Sweet for sugar
KINGSTON — Buoyed by improved sugar prices, cane farmers in Westmoreland and Hanover have embarked on a massive drive to get idle lands suitable for sugar cane cultivation.
“Farmers are calling me everyday asking where can they get land to plant cane. There is a mad rush for cane lands,” said Aston Ruddock, an executive member of the Westmoreland/Hanover Sugar Cane Growers Association.
“I have about 140 acres in cane in the Negril Spots area and I am trying to prepare more land to do some more planting,” revealed Ruddock, who is also secretary of the Westmoreland/Hanover Cane Farmers Association.
Last year, cane farmers received a whopping increase in the price for their cane sold to the sugar processing plants. The price paid for their crop moved from roughly $3,000 per tonne to an average of $5,000 per tonne.
The increase, according to Chairman of the Westmoreland/Hanover Sugar Cane Growers Association Cleveland Keddo has prompted a renewed interest in sugar cane cultivation.
“Since the start of this year, cane farmers have put more than 3,000 acres of land back into sugar cane,” he said at a press conference held last week in Savanna-la-Mar to update the nation on the state of the sector in Westmoreland and Hanover.
Last crop, the more than 1,200 cane farmers, who are members of his association, sold more that 183,000 tonnes of cane to the Frome Sugar Factory.
Keddo is confident that come next crop, farmers will increase production by at least 9,000 tonnes. He noted that his organisation has embarked on a raft of initiatives to help make that happen, while further boosting production.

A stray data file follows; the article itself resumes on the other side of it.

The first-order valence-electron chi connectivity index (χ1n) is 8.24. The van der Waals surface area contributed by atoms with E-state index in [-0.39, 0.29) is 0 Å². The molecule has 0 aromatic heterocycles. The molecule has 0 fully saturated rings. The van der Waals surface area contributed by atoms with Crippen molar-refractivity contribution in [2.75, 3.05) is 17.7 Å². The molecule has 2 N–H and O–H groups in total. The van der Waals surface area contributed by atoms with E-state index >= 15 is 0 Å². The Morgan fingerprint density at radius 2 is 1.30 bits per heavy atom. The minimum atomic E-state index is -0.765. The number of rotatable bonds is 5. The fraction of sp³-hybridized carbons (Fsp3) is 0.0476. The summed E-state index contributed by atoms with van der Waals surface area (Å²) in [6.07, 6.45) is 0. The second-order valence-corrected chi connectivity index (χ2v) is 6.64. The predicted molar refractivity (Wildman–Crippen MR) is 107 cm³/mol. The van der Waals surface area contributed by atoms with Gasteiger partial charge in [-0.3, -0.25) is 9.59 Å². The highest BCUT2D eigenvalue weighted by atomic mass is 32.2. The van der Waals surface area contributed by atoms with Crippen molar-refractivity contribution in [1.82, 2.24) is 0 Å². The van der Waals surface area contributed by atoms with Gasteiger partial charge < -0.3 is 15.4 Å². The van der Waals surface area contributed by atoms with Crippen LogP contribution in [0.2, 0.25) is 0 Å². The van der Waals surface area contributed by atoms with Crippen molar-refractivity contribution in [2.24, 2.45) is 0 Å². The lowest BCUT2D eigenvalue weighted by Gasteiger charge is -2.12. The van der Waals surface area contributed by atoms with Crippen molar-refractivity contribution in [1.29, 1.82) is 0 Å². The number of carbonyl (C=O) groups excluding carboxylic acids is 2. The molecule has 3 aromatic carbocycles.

“Our plan over the next five years is to increase cane production up to about 350,000 tonnes annually – back to where it was in the late 1980s and 1990s,” said Keddo.
Over the years, the sugar sector has played a significant role in the economic development of Hanover and Westmoreland. It is estimated that during the cropping season, Frome Sugar Factory – the island’s largest sugar-processing plant – contributes roughly $150 million monthly to the economy of the two parishes.
Several business operators in Westmoreland have long maintained that more than 70 per cent of their sales receipts flow from persons employed in the sector.
However, many of these businesses have been experiencing dwindling sales in recent years due to a decline in cane production.
Keddo has attributed the decline in production to low cane prices, high input costs, disease, and poor farming practices. These factors, he said, have forced many farmers to abandon the crop.
“There is also the problem of the illicit burning of cane that has been impacting negatively on the sector,” he said. (Observer)